If you're heading for Peebles Golf Club, you'll drive along Rosetta Road. But why Rosetta, a substantial town on the Nile Delta?
Well, Rosetta (now known as Rasheed or Rashid) produced the stone which unlocked the long-running mystery of Egyptian hieroglyphs as it contained the same text both in Greek and in hieroglyphs. Soldiers in Napoleon's Army found it on 15 July 1799 whilst digging the foundations of a fort near the town.
It is now one of the most famous objects in the British Library.
But the French didn't keep it for long. Sir Ralph Abercromby, from Menstrie in Perthshire, was a successful soldier, whose entry on Wikipedia contains the delightful sentence, "In 1801 Abercomby was sent to recover Egypt from France". This he duly did and he brought back many antiquities - including the Rosetta Stone.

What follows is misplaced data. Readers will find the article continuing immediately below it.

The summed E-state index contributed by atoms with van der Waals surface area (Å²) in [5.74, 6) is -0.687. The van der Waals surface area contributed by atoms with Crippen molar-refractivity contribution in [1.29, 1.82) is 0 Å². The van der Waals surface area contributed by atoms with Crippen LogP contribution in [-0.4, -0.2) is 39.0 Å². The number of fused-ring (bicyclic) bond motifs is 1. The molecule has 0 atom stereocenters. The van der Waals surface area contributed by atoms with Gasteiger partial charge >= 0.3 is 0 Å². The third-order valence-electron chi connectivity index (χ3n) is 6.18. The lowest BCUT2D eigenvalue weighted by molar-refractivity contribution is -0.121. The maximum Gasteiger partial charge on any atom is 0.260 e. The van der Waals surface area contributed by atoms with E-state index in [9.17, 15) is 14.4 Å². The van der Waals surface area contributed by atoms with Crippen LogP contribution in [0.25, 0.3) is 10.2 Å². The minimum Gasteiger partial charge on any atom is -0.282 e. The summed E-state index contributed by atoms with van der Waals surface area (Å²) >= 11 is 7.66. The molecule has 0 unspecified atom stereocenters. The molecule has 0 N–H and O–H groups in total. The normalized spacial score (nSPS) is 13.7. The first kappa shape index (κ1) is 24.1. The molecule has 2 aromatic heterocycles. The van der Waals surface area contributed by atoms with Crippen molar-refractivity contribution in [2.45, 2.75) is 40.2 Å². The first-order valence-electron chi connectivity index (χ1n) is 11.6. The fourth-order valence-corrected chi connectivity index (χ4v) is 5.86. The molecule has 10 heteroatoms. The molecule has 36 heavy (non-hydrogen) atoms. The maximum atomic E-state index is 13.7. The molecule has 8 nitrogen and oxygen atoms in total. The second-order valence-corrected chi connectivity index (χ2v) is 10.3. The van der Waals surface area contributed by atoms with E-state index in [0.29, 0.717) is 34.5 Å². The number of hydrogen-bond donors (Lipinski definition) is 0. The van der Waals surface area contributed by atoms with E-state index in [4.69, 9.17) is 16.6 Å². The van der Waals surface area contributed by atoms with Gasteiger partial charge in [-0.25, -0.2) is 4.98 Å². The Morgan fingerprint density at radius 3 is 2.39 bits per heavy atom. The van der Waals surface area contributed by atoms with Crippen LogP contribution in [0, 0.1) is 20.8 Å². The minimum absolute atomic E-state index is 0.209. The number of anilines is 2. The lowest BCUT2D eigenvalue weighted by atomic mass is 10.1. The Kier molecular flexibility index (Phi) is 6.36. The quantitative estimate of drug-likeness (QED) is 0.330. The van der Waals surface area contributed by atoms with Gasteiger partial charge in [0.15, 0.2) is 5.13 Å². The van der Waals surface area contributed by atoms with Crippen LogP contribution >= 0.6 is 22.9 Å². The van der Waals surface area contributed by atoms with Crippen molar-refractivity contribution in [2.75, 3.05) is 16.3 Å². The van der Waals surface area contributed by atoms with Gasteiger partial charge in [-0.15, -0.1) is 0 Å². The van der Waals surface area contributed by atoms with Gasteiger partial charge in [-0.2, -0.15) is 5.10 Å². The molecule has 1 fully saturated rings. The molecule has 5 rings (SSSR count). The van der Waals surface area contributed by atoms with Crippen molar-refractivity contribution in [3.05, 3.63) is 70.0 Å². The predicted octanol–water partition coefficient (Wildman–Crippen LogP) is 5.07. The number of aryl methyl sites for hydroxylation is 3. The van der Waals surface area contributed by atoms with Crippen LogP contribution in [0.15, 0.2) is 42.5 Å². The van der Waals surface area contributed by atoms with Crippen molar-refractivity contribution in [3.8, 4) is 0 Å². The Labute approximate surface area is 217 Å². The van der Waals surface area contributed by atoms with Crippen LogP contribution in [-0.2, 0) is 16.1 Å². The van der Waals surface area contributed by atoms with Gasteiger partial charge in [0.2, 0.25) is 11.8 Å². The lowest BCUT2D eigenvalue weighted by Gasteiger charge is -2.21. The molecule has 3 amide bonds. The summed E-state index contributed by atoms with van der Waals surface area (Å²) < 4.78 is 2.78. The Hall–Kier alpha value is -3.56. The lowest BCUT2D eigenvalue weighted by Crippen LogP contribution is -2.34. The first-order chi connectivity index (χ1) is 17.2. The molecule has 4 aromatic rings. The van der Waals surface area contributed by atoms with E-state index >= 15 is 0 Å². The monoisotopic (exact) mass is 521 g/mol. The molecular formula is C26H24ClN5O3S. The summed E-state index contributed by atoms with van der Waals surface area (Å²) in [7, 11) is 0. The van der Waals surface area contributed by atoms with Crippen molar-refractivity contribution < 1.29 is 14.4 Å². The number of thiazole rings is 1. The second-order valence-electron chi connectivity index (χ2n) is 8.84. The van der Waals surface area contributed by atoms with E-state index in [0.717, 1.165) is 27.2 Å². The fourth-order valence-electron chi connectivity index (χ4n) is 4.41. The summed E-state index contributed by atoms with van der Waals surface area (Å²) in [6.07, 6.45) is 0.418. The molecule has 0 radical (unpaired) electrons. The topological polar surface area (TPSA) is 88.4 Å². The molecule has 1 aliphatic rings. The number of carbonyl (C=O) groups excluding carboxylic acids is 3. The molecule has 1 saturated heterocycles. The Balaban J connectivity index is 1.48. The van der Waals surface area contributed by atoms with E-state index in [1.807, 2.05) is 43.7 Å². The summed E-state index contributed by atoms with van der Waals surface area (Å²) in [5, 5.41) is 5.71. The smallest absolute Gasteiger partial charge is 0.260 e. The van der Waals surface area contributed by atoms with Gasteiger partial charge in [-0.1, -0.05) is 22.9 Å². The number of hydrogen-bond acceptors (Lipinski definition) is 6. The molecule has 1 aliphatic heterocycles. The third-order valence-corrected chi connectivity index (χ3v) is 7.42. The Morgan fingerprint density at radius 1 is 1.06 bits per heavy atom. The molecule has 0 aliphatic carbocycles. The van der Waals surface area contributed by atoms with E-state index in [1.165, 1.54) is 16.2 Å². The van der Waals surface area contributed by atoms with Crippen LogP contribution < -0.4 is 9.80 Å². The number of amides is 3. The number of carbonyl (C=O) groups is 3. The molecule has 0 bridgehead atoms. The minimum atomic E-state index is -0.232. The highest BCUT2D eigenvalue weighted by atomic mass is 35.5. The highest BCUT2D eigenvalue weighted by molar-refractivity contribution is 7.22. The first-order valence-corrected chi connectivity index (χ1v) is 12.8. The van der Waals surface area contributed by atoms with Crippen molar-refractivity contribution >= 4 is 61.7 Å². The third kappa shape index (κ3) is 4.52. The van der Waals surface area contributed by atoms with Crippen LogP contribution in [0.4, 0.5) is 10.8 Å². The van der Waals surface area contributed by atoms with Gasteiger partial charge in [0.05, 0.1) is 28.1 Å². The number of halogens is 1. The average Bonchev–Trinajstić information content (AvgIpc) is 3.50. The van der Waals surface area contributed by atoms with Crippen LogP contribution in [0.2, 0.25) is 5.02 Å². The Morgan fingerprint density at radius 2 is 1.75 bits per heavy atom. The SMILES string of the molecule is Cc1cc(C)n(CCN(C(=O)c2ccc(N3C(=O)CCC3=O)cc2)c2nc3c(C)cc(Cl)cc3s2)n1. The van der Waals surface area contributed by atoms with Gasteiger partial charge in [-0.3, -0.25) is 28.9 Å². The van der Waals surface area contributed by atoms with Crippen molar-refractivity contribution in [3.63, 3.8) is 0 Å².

Amongst the surgeons in Abercomby's army was one Thomas Young from East Lothian. Young had perhaps made some money whilst in the victorious army which recovered Egypt. In any case he had, on return, fallen in love with a young lady called Violet Burnet whose father, James Burnet of Barns, had in 1773 built rather a fine house overlooking the Tweed.
Perhaps Young felt that Violet should not be asked to move down in the world and he too should have a house of similar standing... In 1807 he built a fine house outside Peebles, remarkably similar to that of his father-in-law - with two floors, central pediment and a sunken basement. Wondering about a name for his new marital home, his mind went back to campaigning days, and he decided on 'Rosetta'.
Rosetta House is now just on the edge of Peebles and overlooks a caravan park.